0 1 2 3 4 5 6 7 8 9 ... 15 16 17 18 19 20 21 22 23 24
0 Metropolis 1927 Drama|Sci-Fi German Germany Not Rated 145 1.33 6000000.0 26435.0 ... 136 23 18.0 203 12000 1 111841 413 260.0 8.3
1 Pandora's Box 1929 Crime|Drama|Romance German Germany Not Rated 110 1.33 NaN 9950.0 ... 426 20 3.0 455 926 1 7431 84 71.0 8.0
2 The Broadway Melody 1929 Musical|Romance English USA Passed 100 1.37 379000.0 2808000.0 ... 77 28 4.0 109 167 8 4546 71 36.0 6.3
3 Hell's Angels 1930 Drama|War English USA Passed 96 1.20 3950000.0 NaN ... 431 12 4.0 457 279 1 3753 53 35.0 7.8
4 A Farewell to Arms 1932 Drama|Romance|War English USA Unrated 79 1.37 800000.0 NaN ... 998 164 99.0 1284 213 1 3519 46 42.0 6.6

5 rows × 25 columns


We skipped four rows from the sheet and used none of the rows as the header. Also, notice that one can combine different options in a single read statement. To skip rows at the bottom of the sheet, you can use option skip_footer, which works just like skiprows, the only difference being the rows are counted from the bottom upwards.

The column names in the previous DataFrame are numeric and were allotted as default by the pandas. We can rename the column names to descriptive ones by calling the method columnson the DataFrame and passing the column names as a list.

movies_skip_rows.columns = ['Title', 'Year', 'Genres', 'Language', 'Country', 'Content Rating',
       'Duration', 'Aspect Ratio', 'Budget', 'Gross Earnings', 'Director',
       'Actor 1', 'Actor 2', 'Actor 3', 'Facebook Likes - Director',
       'Facebook Likes - Actor 1', 'Facebook Likes - Actor 2',
       'Facebook Likes - Actor 3', 'Facebook Likes - cast Total',
       'Facebook likes - Movie', 'Facenumber in posters', 'User Votes',
       'Reviews by Users', 'Reviews by Crtiics', 'IMDB Score']
movies_skip_rows.head()


Title Year Genres Language Country Content Rating Duration Aspect Ratio Budget Gross Earnings ... Facebook Likes - Actor 1 Facebook Likes - Actor 2 Facebook Likes - Actor 3 Facebook Likes - cast Total Facebook likes - Movie Facenumber in posters User Votes Reviews by Users Reviews by Crtiics IMDB Score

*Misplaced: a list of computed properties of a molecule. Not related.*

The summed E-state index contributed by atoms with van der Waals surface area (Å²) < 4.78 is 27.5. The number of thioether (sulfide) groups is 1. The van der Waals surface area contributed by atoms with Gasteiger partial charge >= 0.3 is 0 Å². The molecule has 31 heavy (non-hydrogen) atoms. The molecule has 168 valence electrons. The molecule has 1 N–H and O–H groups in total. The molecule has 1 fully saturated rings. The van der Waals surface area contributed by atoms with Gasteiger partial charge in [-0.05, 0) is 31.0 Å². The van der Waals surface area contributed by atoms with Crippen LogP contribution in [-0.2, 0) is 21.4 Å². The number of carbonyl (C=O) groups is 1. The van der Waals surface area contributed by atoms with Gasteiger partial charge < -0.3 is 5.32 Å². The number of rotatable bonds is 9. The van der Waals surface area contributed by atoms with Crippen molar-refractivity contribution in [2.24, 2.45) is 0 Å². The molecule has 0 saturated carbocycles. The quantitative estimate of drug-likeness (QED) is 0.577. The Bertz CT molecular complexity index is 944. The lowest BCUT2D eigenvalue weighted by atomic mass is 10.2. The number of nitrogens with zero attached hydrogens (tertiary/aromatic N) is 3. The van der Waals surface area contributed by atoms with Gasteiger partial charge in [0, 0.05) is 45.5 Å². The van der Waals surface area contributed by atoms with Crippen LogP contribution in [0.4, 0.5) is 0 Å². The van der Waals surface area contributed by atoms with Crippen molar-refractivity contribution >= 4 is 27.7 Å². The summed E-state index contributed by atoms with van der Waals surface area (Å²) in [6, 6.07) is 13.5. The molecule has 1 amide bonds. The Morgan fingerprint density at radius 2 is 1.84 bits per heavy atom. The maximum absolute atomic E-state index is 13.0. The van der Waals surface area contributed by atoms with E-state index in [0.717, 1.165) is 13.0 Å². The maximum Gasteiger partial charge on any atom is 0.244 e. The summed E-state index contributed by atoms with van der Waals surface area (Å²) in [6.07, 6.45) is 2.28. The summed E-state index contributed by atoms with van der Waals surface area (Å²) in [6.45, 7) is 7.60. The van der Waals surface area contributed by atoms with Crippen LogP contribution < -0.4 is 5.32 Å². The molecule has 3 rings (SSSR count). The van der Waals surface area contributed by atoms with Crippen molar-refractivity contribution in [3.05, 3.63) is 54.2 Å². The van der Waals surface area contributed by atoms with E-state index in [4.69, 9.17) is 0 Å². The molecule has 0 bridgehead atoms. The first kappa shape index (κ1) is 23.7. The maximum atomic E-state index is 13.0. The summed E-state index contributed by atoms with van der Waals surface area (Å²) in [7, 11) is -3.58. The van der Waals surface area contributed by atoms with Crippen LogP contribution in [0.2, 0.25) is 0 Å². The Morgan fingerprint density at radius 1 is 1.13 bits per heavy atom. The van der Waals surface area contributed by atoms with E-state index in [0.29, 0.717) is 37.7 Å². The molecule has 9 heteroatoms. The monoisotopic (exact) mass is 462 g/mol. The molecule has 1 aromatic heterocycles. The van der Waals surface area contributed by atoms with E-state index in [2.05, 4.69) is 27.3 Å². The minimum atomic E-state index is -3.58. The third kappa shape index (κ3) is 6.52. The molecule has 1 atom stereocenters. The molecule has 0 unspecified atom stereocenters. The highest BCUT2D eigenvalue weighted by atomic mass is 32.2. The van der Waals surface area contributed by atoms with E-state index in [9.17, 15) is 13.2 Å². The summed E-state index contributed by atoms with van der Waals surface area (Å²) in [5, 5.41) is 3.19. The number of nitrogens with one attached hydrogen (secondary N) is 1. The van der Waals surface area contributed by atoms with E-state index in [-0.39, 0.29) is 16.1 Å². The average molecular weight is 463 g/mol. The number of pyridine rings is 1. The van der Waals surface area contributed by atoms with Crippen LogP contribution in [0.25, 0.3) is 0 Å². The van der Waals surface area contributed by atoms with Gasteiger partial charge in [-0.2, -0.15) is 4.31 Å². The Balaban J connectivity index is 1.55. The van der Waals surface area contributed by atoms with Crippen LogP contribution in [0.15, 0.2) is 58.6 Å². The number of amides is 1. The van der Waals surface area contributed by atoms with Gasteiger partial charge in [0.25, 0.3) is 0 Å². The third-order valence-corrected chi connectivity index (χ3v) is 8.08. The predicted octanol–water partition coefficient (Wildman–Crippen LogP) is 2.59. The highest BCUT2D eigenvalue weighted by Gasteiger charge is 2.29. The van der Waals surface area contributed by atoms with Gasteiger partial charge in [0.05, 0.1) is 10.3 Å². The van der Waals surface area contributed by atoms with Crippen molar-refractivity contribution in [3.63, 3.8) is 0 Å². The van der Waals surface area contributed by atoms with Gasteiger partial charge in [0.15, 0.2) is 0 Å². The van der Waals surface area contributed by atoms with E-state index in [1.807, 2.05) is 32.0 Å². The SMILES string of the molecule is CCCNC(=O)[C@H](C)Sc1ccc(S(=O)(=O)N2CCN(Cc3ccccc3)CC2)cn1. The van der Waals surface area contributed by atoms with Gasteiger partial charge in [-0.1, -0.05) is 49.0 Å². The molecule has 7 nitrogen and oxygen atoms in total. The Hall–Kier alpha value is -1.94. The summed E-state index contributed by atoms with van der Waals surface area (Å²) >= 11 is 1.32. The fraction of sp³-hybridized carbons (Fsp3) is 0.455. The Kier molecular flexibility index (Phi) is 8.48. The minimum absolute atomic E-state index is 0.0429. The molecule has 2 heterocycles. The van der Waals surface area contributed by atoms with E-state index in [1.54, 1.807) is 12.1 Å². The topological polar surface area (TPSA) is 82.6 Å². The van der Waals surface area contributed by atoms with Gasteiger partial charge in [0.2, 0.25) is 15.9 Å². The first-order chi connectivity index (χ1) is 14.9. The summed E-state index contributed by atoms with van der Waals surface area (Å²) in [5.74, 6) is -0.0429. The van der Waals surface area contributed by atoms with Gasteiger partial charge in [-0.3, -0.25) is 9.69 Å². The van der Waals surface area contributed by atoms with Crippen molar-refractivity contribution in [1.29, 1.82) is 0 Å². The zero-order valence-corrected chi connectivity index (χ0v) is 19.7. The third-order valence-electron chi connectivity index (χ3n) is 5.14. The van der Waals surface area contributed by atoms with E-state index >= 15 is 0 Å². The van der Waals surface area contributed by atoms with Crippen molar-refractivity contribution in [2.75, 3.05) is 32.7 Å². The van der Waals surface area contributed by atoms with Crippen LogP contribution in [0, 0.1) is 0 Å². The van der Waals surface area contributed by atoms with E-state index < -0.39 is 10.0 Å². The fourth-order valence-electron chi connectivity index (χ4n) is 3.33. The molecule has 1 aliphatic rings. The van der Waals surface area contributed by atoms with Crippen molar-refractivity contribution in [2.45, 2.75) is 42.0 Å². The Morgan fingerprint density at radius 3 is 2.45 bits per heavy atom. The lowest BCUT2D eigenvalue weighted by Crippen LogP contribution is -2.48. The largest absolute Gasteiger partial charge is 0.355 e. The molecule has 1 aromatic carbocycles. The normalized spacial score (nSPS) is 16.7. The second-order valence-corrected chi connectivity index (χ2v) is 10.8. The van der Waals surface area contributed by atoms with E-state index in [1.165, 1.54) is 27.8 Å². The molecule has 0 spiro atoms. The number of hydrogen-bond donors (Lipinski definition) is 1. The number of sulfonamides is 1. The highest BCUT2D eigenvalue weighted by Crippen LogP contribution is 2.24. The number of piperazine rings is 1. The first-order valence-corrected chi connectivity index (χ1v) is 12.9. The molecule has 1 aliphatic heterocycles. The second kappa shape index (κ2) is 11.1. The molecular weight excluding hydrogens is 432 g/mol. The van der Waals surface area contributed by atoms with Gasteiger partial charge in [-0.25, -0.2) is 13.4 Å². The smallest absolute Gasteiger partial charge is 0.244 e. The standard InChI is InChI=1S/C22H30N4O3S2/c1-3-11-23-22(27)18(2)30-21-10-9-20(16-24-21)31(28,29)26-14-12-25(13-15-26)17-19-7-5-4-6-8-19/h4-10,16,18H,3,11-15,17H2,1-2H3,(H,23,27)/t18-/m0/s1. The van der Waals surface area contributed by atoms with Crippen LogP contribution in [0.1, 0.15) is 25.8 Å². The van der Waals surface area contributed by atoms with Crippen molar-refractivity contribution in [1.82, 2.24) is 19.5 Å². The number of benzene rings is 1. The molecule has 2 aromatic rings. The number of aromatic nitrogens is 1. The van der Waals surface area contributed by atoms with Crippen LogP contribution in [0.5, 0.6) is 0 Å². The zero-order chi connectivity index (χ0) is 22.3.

0 Metropolis 1927 Drama|Sci-Fi German Germany Not Rated 145 1.33 6000000.0 26435.0 ... 136 23 18.0 203 12000 1 111841 413 260.0 8.3
1 Pandora's Box 1929 Crime|Drama|Romance German Germany Not Rated 110 1.33 NaN 9950.0 ... 426 20 3.0 455 926 1 7431 84 71.0 8.0
2 The Broadway Melody 1929 Musical|Romance English USA Passed 100 1.37 379000.0 2808000.0 ... 77 28 4.0 109 167 8 4546 71 36.0 6.3
3 Hell's Angels 1930 Drama|War English USA Passed 96 1.20 3950000.0 NaN ... 431 12 4.0 457 279 1 3753 53 35.0 7.8
4 A Farewell to Arms 1932 Drama|Romance|War English USA Unrated 79 1.37 800000.0 NaN ... 998 164 99.0 1284 213 1 3519 46 42.0 6.6

5 rows × 25 columns


Now that we have seen how to read a subset of rows from the Excel file, we can learn how to read a subset of columns.

 

Reading a subset of columns

 
Although read_excel defaults to reading and importing all columns, you can choose to import only certain columns. By passing parse_cols=6, we are telling the read_excel method to read only the first columns till index six or first seven columns (the first column being indexed zero).

movies_subset_columns = pd.read_excel(excel_file, parse_cols=6)
movies_subset_columns.head()


Title Year Genres Language Country Content Rating Duration
0 Intolerance: Love's Struggle Throughout the Ages 1916 Drama|History|War NaN USA Not Rated 123
1 Over the Hill to the Poorhouse 1920 Crime|Drama NaN USA NaN 110
2 The Big Parade 1925 Drama|Romance|War NaN USA Not Rated 151
3 Metropolis 1927 Drama|Sci-Fi German Germany Not Rated 145
4 Pandora's Box 1929 Crime|Drama|Romance German Germany Not Rated 110

Alternatively, you can pass in a list of numbers, which will let you import columns at particular indexes.

 

Applying formulas on the columns